LPS Enters Auction World
Jacksonville, FL-Chad Neel, president of LPS Asset Management and Field Services here, has always been a believer in the auction model for the disposition of real estate. While a lot of people think it should only be used for the old, tired or ugly-looking properties, Mr. Neel says it's a good model in every economy for all types of properties.
"It's a necessary tool in your toolkit," he told MSN. "We've always believed in the methodology. We've known for well over a year we were going to move in this direction."
So, it makes sense that Lender Processing Services has acquired Rising Tide Auctions to provide property auction solutions to help servicers minimize REO timelines and reduce costs.
LPS looked for an auction firm that would blend well with the company. Evan Gladstone, the former executive managing director of Rising Tide Auctions, is now managing director of LPS Auction Solutions.
"Evan has deep experience and so does the team of people they brought with them. We worked with RTA prior to the acquisition and found them to execute very well. We loved their service delivery and their ability to drive good auction results," said Mr. Neel.
As a result of the acquisition, real estate buyers and investors will have the ability to purchase individual or multiple bank-owned properties directly from LPS.
According to Mr. Gladstone, RTA seized the opportunity to become part of the most "prominent default servicer in the country."
"We felt our service platform meshed very well with LPS," said Mr. Gladstone. "We're ready and able to scale up the auction business with LPS over the next few months to provide this additional expertise for the total service package."
Mortgage servicers have long relied on a wide range of default-related solutions from LPS, including national field services, full-service asset management, title and closing services, as well as bankruptcy and foreclosure management. With the addition of property auction services through LPS, servicers now have more REO management options from a single provider.
Servicers working the new auction company will benefit from its ability to manage all aspects of the auction process from beginning to end, including data collection, property due diligence, open house showings and the auction event.
LPS said its technology and reporting capabilities play a critical role in driving efficiency throughout the auction process and in keeping participants well informed. Web-based technology is used to communicate property details to potential buyers, enable the initiation of pre-emptive sales and allow simultaneous online bidding. Reporting functionality keeps servicers informed by providing access to sales metrics, auction day selling data and post-auction escrow information.
"One of the things LPS acquired through this acquisition was a very robust technology platform," adds Mr. Neel. "We have the technology application, the Web presence, the backend database that's highly scalable to manage."
The approach is to tailor the auction model to meet the needs of each client. There will be large ballroom auctions, smaller evening events, to online spot bidding, and active online auctions, based on the asset pool. The key is to get the right buyers to the event.
"With access to a powerful array of promotional channels and our unique understanding of local market conditions, we can quickly adjust our marketing strategy for each individual auction," said Mr. Neel.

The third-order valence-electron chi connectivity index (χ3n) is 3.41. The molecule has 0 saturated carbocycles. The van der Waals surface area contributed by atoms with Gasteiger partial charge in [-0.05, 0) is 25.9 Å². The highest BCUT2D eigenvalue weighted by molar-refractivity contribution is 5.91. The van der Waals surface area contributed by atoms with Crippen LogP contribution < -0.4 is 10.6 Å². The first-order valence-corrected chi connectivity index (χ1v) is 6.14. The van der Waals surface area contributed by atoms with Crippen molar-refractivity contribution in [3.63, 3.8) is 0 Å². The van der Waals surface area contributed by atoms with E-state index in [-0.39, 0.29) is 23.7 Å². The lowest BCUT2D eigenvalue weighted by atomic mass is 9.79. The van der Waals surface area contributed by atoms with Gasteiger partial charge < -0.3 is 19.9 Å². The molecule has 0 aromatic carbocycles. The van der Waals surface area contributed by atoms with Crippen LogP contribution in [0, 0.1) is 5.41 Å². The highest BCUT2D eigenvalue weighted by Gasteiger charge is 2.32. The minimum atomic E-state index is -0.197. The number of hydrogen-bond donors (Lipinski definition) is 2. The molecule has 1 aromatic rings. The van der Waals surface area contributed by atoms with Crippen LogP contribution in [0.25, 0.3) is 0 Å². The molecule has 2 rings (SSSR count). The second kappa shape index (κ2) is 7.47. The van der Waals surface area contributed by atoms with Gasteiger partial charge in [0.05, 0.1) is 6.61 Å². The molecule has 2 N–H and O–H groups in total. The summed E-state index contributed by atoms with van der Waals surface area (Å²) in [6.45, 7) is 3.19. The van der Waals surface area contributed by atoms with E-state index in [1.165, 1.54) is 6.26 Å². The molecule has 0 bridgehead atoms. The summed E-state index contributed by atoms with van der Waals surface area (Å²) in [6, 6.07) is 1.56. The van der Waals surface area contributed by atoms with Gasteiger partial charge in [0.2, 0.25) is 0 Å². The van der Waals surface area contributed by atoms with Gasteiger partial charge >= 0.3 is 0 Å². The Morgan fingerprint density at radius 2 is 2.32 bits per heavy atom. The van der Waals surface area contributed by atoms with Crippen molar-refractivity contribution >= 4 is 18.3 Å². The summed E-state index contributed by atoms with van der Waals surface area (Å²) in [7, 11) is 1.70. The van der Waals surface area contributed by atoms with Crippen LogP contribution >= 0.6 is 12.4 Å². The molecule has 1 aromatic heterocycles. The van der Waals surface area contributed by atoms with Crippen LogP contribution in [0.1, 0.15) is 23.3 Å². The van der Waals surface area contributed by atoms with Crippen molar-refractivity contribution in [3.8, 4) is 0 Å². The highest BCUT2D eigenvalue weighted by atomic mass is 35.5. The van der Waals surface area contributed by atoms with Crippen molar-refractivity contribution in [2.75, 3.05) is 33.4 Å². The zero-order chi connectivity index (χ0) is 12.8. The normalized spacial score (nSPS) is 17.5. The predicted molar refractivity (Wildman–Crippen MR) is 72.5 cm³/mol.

"This helps ensure that we're attracting the maximum number of potential buyers and investors to each auction event."
Having a variety of property values is important, points out Mr. Gladstone. If all the auction consists of is extremely aged and highly distressed inventory, it doesn't work as well as having a combination of the "good, bad and ugly." The good houses will always hold their value, he said.
"We encourage our sellers and clients to look at contributing a variety of good houses because we know that will generate interest from homebuyers, first-time homebuyers and so forth. Average REOs certainly can be moved, and then the 'uglies' go to investors. The whole event becomes that much more successful because of the variety of properties that are in it," said the managing director.
The $8,000 tax credit has been a draw, Mr. Gladstone adds. "My personal experience in the auction industry is three-decades long. From past cycles and now looking at today's market, I think the perception in the marketplace is that in many markets around the country, values are at bottom or nearing bottom. That tends to get more buyers in play and certainly first time buyers in play with the tax credit."
LPS is marketing towards this key group of buyers. "There are always investors that will come and take the hard-to-sell assets. They are purely price driven whereas your first-time buyer wants to find a house to live in. They may have been looking for a while or they may be new to the market. If we can deliver those properties to those buyers, I think we will have a winning equation and a lot of business here."
The market is at historic low rates, he added. In terms of buyers qualifying, the standards are higher than they have been in this whole decade, which is a limiting factor. "We will certainly carry forward with LPS to have sufficient lenders at the auction with a variety of attractive programs from FHA and conventional. We want to give the auction customer, the buyers that come in, enough information to get themselves properly qualified to obtain financing. Buyers just need to go through a little bit more qualifying to be able to obtain it."
Sellers are encouraged to attend the event. "There is nothing more compelling to the seller than to see robust bidding on assets, to see bidding wars between three and four bidders drive the price up, and to really get a flavor for who is in the auction room."